BBJ: More jobs than trained workers in Mass.?
As originally appearing in The Boston Business Journal

by Sarah Coffey, Financial Reporter

There’s more skilled jobs in the state in areas like engineering, biotechnology, health care than there are workers, so community colleges are stepping up to become de facto training grounds for local companies, a group of industry analysts says.

And if those vacancies aren’t filled, companies who need workers with specific skill-sets may take their business elsewhere, New England Council CEO Jim Brett said at a round table discussion held Thursday at Deloitte & Touche in Boston’s Back Bay.

“We get very, very concerned that if those vacancies are not occupied, some of those companies may not stay here. Not only just here in New England, but in the United States, so that’s a real problem we need to address, the skills gap,” Brett said.

There’s also many positions that may not require a four-year college degree but may need a certificate from a community college or some other type of training, such as those in health care or manufacturing, that need workers, Brett said. “Those positions are going to be created in this economy. We don’t have the people with the skills yet to fill those. They call them the middle-skilled, and there are thousand of those positions,” he said.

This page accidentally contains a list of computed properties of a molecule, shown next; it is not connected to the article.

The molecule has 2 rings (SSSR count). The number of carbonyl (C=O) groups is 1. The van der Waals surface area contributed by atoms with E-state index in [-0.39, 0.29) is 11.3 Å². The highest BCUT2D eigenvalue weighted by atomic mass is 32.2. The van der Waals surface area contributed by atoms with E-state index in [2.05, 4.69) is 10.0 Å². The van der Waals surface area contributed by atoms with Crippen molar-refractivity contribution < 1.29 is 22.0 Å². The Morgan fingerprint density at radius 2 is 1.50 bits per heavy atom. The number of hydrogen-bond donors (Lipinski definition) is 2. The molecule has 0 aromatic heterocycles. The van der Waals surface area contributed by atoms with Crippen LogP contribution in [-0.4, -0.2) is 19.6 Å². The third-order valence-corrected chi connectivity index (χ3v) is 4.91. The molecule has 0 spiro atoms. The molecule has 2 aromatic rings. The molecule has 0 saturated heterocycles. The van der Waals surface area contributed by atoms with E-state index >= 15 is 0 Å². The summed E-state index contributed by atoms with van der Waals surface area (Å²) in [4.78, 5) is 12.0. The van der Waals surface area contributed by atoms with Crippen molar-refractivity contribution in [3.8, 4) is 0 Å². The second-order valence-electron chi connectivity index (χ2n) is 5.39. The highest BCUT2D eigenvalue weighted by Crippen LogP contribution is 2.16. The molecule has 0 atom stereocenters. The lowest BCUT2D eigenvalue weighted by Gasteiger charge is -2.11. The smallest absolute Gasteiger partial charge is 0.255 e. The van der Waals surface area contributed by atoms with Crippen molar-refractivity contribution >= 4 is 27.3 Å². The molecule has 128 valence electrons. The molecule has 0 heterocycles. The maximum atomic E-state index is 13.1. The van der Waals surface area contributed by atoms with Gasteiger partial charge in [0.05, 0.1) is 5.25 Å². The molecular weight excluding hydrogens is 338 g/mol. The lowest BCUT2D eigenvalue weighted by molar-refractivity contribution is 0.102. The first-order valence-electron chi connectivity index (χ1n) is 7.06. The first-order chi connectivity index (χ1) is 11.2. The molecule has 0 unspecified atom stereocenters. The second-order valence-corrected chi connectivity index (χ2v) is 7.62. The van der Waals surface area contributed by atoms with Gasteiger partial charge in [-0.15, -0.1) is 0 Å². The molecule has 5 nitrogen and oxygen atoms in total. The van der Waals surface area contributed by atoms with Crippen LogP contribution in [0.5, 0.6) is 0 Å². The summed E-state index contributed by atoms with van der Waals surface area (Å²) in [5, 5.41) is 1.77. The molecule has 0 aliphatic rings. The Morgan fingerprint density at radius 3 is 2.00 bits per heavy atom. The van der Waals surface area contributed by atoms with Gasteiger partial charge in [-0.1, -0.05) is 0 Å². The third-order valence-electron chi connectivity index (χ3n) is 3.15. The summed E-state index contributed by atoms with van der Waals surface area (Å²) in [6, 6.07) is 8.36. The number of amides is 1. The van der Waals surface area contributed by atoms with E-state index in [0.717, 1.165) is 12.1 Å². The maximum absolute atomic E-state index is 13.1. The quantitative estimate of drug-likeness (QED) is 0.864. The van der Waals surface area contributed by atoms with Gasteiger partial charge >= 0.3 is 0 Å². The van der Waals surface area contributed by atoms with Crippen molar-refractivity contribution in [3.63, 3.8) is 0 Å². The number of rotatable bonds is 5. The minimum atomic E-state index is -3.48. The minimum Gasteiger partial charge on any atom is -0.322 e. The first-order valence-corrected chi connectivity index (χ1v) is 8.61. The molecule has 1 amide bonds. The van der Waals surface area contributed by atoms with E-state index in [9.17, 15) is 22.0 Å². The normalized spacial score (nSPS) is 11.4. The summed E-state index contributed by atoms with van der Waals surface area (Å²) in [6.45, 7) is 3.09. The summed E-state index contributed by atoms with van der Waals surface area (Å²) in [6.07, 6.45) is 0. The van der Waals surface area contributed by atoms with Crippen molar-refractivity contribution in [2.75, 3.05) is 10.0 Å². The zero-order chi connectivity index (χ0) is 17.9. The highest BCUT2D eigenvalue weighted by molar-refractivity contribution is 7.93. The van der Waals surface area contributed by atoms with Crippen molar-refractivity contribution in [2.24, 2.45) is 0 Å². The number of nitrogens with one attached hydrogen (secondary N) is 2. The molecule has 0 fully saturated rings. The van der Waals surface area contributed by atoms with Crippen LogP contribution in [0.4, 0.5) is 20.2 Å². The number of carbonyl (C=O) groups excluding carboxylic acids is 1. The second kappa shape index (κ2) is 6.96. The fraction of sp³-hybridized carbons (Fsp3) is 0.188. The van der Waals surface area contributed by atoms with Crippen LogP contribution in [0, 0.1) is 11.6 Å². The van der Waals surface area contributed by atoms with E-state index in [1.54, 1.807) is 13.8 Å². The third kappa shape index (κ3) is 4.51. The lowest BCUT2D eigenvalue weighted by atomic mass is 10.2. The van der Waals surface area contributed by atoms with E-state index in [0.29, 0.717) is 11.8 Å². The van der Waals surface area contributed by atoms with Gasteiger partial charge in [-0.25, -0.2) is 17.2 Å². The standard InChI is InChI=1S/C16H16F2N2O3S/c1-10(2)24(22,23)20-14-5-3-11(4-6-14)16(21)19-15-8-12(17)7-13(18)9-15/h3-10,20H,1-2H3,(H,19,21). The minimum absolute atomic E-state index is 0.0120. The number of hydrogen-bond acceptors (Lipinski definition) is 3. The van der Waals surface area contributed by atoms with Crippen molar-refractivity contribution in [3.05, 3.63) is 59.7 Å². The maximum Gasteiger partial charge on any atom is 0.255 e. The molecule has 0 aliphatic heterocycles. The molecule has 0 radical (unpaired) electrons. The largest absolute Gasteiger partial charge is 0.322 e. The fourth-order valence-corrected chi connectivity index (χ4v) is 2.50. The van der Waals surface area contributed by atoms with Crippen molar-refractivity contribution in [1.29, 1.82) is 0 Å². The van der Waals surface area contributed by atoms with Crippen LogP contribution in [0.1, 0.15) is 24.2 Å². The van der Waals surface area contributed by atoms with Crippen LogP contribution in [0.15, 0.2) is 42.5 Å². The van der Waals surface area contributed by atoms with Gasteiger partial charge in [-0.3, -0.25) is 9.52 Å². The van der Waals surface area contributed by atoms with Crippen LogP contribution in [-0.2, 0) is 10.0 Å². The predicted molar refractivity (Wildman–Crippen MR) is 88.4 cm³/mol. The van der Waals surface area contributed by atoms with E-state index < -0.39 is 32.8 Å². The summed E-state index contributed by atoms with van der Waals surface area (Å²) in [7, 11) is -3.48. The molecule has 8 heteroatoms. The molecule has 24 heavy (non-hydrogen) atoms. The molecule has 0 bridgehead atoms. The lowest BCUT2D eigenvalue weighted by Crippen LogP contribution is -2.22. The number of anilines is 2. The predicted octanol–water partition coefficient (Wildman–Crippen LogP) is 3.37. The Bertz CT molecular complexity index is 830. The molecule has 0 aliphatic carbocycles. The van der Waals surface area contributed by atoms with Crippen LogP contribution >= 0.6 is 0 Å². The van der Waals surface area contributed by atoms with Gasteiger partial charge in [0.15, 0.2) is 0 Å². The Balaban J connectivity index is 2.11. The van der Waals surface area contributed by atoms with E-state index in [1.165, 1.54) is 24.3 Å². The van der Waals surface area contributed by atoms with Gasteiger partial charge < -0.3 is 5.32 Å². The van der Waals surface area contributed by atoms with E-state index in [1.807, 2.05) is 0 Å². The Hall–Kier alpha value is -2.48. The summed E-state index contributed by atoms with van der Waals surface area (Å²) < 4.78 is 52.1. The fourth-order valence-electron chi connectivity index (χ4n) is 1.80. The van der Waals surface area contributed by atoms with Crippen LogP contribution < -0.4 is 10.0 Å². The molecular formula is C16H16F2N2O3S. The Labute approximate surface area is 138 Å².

Massachusetts community colleges, vocational education and career centers are working with businesses to try to address their needs, Northeast Supply Chain & Manufacturing Principal Michael Reopel said. Mid-market companies with $50 million to $100 million in annual revenue have a lot of staff shortages because they can’t afford to bring in people with no experience and train them, he said. In Massachusetts, technical skills are are needed, such as sophisticated equipment operators who don’t need four-year degrees, he said.

“Finally the New England states are waking up that there’s a skills marketplace, and it’s going to be dominated by community colleges and the superior vocational technical schools. I think that’s the sense of optimism,” said Reopel, who is also a Deloitte consultant.

Larger companies such as Raytheon and Verizon have the resources to train workers in-house, Massachusetts Business Roundtable Executive Director J.D. Chesloff said. But companies with under $1 billion a year in sales mostly rely on local colleges to train future workers. In some places the curriculum concentrates on liberal arts and other areas, which doesn’t provide companies with the employee training they need, he said.

The state is working to change that, with schools like Worcester Vocational Technical School leading the way by determining the needs of local businesses and training students accordingly, he said.

“What we’re finding more and more is (businesses) are aligning directly with a community college or a voc-tech school and helping design curriculum,” Chesloff said.

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